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Federal Right to Refuse Dangerous Work


{Canada Labour Code, s. 122, 128, 129, 146, 147}


Danger is defined in the Code as any hazard, condition or activity that could reasonably be expected to be an imminent or serious threat to the life or health of a person exposed to it before the hazard or condition can be corrected or the activity altered. {s.122}(1)}

It is essential, for workers and other workplace parties to follow the work refusal steps outlined in Section 128 of the Code (or the Collective Agreement)

As a worker: You have the right to know about any potential hazards in your workplace and the duty to inform your supervisor about any workplace hazard of which you are aware;

You have the right to participate through your joint health and safety committee or health and safety representative in the process of identifying hazards and recommending measures to eliminate or prevent hazardous exposures;

Any worker subject to Part II of the Canada Labour Code (the Code) has the right to refuse dangerous work as long as they have reasonable cause to believe that it presents a danger to themselves or another worker.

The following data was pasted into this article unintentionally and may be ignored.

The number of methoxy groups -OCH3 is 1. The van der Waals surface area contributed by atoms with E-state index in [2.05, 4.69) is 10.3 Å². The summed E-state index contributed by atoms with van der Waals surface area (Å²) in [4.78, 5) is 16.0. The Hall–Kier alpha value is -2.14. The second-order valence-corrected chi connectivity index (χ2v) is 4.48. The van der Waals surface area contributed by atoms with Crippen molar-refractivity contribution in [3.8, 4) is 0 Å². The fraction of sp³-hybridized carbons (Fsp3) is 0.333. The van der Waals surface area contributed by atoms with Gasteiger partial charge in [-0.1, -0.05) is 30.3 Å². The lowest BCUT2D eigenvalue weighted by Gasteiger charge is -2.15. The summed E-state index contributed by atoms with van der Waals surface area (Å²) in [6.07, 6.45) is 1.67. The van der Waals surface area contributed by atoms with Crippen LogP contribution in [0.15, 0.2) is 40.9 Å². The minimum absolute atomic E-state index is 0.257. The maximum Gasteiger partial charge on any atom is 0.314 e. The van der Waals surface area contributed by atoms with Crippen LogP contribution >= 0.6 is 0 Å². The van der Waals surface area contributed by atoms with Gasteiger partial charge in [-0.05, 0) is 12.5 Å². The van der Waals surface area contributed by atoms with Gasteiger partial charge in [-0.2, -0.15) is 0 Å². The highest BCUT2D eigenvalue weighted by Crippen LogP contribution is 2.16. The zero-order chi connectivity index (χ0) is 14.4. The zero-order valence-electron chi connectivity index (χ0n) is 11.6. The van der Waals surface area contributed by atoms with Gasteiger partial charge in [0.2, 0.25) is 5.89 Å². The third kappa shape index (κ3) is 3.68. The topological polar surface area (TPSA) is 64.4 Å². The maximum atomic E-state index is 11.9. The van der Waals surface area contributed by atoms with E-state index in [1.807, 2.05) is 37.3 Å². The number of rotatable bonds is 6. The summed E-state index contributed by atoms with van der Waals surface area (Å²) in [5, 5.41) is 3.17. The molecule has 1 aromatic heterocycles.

There are restrictions on the right to refuse work for some workers. {s.128 (2-5)}

Workers may not refuse to use or operate a machine or thing, to work in a place or to perform an activity if:

The refusal directly endangers the life, health or safety of another person, or the danger is a normal condition of employment {s. 128(2)}

Disciplinary Action
No reprisals
It is against the law for employers to dismiss, suspend, layoff or demote, impose a financial or other penalty, discipline or threaten any worker for performing their rights or duties under the Code. [s.147]

Reporting a refusal {s. 128(6-7}

The refusing worker immediately notifies the employer. If refusal language exists in a collective agreement, the worker must inform the employer whether they are refusing under the agreement or the Code.
The language in the agreement must provide protections to workers that meet or exceed the minimums provided by the Code.

Investigating a refusal [s. 128(7.1&8)]

Employer investigates immediately in the presence of the refusing worker and must prepare a written report. If the employer takes immediate action to protect workers, they must inform the workplace committee or worker health and safety representative. If resolved, refusing worker returns to work.

Continued refusal internal investigation [s. 128(9-14)]

If not resolved and the worker still has reasonable cause to believe work poses a danger, they must again report the circumstances to the employer and a worker member of the workplace committee or representative. One worker and one employer member of the workplace committee or representative must then investigate the matter in the presence of the refusing employee and submit a written report, including recommendations, to the employer.